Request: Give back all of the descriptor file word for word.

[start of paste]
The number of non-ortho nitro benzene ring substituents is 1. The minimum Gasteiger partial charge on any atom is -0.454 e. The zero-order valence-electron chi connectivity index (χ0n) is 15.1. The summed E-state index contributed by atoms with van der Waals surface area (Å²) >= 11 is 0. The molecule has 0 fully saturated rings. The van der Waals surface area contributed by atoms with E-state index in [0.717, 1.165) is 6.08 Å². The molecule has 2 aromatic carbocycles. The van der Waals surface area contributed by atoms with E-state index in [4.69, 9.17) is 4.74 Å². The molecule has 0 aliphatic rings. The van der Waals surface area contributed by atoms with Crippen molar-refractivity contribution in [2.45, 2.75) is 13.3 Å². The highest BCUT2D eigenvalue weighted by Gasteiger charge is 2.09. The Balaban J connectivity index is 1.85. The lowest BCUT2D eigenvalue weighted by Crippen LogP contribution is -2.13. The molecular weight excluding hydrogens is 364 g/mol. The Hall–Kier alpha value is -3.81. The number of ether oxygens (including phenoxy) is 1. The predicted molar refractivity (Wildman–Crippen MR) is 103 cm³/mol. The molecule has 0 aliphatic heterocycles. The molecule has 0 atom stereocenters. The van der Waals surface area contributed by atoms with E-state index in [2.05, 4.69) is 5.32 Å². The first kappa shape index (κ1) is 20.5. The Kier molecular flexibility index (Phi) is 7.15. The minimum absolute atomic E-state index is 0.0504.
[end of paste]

The number of non-ortho nitro benzene ring substituents is 1. The minimum Gasteiger partial charge on any atom is -0.454 e. The zero-order valence-electron chi connectivity index (χ0n) is 15.1. The summed E-state index contributed by atoms with van der Waals surface area (Å²) >= 11 is 0. The molecule has 0 fully saturated rings. The van der Waals surface area contributed by atoms with E-state index in [0.717, 1.165) is 6.08 Å². The molecule has 2 aromatic carbocycles. The van der Waals surface area contributed by atoms with E-state index in [4.69, 9.17) is 4.74 Å². The molecule has 0 aliphatic rings. The van der Waals surface area contributed by atoms with Crippen molar-refractivity contribution in [2.45, 2.75) is 13.3 Å². The highest BCUT2D eigenvalue weighted by Gasteiger charge is 2.09. The Balaban J connectivity index is 1.85. The lowest BCUT2D eigenvalue weighted by Crippen LogP contribution is -2.13. The molecular weight excluding hydrogens is 364 g/mol. The Hall–Kier alpha value is -3.81. The number of ether oxygens (including phenoxy) is 1. The predicted molar refractivity (Wildman–Crippen MR) is 103 cm³/mol. The molecule has 0 aliphatic heterocycles. The molecule has 0 atom stereocenters. The van der Waals surface area contributed by atoms with E-state index in [2.05, 4.69) is 5.32 Å². The first kappa shape index (κ1) is 20.5. The Kier molecular flexibility index (Phi) is 7.15. The minimum absolute atomic E-state index is 0.0504.